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  • Writer's pictureSteve San Miguel Zamorano

Cat Vaccination 101

March 20, 2021

Many serious infectious diseases of cats can be controlled by vaccination. With over 20 million pet cats in the U.S., your cat is quite likely to come in contact with an infectious disease at one time or another. Even indoor cats can be exposed to viral diseases carried in the air, in the dust, or on clothing. Vaccination is inexpensive protection against costly treatment or even the premature death of your cat!

Feline Panleukopenia:

Known as “cat distemper” is a highly contagious and often fatal disease in young cats. It is easily transmitted from cat to cat. Signs include depression, loss of appetite, vomiting, and diarrhea.

Feline Respiratory Diseases include several different infectious agents.

They are all highly contagious and are widespread. High death rates occur in young cats and “old” cats. Signs of these diseases include sneezing, fever, nasal discharges, runny nose, coughing, Conjunctivitis (eyelid infections), mouth ulcers, and general depression. These diseases include: Rhinotracheitis, Calici Virus and

Chlamydia Sneezing, etc easily spread from upper respiratory infections. Even a stray cat that seems outwardly to be healthy may be a “carrier” infecting your pet, even though a screen window. Protection from all the above diseases is included in one injection. A series of the initial injection is necessary to build the antibody protection needed to help your cat develop a high degree of immunity against these diseases.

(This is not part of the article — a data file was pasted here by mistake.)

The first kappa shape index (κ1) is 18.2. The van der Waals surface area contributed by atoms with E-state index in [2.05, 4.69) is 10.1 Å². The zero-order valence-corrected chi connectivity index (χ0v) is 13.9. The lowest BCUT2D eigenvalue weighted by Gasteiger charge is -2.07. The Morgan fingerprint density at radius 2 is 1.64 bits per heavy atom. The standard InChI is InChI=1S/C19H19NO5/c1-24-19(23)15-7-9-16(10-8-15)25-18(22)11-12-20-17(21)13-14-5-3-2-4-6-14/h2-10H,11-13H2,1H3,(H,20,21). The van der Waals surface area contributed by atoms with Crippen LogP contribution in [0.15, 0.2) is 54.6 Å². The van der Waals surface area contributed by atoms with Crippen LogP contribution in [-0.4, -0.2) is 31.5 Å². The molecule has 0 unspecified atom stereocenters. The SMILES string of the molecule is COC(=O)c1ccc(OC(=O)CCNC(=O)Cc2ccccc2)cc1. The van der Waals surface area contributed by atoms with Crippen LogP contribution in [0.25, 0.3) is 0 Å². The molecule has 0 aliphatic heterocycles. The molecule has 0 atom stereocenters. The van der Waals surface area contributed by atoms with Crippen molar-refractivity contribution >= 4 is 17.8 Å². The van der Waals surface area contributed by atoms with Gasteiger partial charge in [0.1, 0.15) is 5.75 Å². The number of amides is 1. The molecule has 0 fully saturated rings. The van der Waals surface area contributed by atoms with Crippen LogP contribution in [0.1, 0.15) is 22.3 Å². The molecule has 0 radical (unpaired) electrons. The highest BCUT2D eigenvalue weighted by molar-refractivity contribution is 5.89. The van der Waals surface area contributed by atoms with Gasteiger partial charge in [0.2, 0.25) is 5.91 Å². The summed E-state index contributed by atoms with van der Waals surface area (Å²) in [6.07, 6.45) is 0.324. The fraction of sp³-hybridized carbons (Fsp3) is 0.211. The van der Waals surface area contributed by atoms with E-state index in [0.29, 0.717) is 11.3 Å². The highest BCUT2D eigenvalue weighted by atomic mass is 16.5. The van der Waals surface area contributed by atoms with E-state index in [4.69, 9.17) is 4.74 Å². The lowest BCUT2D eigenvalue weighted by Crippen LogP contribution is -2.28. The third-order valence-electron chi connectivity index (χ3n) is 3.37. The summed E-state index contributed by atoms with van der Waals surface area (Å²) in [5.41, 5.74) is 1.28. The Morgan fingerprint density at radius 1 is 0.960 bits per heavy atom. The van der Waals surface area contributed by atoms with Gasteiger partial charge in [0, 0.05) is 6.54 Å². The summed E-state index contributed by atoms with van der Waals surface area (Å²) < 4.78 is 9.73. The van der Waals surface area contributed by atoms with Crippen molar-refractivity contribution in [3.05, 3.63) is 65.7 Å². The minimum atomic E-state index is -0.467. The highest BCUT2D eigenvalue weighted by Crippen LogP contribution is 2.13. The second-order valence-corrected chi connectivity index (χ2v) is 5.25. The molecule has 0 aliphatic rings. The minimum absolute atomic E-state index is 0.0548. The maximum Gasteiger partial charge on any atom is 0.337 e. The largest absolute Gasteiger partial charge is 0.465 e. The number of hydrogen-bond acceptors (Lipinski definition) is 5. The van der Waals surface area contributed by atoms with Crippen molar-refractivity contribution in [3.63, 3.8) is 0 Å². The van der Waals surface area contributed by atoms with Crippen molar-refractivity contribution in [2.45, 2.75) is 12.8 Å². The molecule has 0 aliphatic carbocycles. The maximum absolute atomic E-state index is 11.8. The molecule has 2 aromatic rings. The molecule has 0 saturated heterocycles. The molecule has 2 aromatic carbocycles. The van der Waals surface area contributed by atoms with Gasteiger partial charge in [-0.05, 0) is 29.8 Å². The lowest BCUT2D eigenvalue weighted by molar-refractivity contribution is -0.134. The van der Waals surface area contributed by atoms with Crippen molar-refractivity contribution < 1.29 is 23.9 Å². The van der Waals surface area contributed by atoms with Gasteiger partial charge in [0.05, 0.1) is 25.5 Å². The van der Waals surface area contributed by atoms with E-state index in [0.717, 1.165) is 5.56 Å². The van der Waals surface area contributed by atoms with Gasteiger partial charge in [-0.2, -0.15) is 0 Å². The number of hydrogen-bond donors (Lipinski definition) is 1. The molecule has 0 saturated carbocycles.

Feline Leukemia:

Unknown 20 years ago, but is now considered to be the leading cause of death in cats. It is a cancer-causing virus that often suppresses the ability to fight other infections. Kittens can be born with the virus. Cats can have the leukemia virus for years before showing signs of the disease. Feline Leukemia is not transmissible to humans or dogs. There is no successful treatment once signs develop!

Feline Infectious Peritonitis (FIP):

A progressive and fatal disease. It is now said to be the number 2 killer of cats in the U.S. Many infected cats also harbor Feline Leukemia. Signs include loss of weight, labored breathing, enlarged abdomen, and generalized illness. There is no successful treatment once signs appear!


Fatal viral infection of the nervous system that attacks all warm-blooded animals, including humans. Cats have outnumbered dogs in reported cases since 1981. Rabies is a public health hazard and a personal risk to you. It is transmitted through the bite of an infected animal. Even indoor cats may be infected through contact with a carrier in a basement, garage, or attic. There is no cure! Vaccination is very important for your safety, as well as the safety of your pet.

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